- I had tones of credit cards with low credit limits originally, so as the companies began raising my limits, i still stuck with the model of only spending within my means. Being a single mom of 3 with the father still the irresponsible parent, i had no choice. I had to stay in that mindset, god forbid I loose my job or I get hurt, who's going to pay the bills?

- My mortgage broker stated thing concerning cancelling the cards I had and the impact to my credit score. But once these banks began increasing my interest rate and droping my credit limit, my score was impacted anyway, so I paid the cards off first then cancelled them. Score still remained the same. I will be closing on my first home tomorrow (proud of myself)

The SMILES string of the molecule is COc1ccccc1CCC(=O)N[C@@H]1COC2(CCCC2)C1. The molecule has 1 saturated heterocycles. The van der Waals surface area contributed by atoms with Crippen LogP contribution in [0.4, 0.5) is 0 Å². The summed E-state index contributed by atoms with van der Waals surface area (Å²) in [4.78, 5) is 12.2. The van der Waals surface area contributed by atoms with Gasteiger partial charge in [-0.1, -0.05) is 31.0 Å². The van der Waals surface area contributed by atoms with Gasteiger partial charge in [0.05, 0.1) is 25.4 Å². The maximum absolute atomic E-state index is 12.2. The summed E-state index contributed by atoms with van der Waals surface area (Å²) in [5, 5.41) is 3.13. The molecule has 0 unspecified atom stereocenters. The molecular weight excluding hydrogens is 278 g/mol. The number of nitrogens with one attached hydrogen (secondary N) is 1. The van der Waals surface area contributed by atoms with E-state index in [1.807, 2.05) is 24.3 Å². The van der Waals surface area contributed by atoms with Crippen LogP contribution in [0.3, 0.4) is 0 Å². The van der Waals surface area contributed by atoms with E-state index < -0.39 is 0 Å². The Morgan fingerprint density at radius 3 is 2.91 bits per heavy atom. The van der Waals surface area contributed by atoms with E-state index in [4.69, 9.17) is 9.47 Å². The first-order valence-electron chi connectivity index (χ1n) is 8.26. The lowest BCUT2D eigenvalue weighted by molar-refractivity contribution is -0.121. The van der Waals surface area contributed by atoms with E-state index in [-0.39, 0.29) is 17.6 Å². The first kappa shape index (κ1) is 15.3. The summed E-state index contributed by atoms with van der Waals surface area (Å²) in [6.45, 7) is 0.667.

You can't let these banks and creditors scare you inot continuously using their cards and staying hostage to their increased fee's. I still have one major credit card that I maintain the balances, along with tones of student loans Thanks to the two kids in college.
You should be proud of yourself. Congratulations on your first home.
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Old 11-19-2009, 01:31 PM
 
2,958 posts, read 2,079,761 times
Reputation: 584
Quote:
Originally Posted by organick View Post
you do realize that its not that simple for some people? right?
LOL...you think they care?

In the last eight years the wealthiest 1% of taxpayers have doubled their wealth while ordinary working folks have gone without an effective increase and when mortgage foreclosures, bankruptcies etc. enter the picture the average lifestyle has been hit harder than at any time since the Hoover days.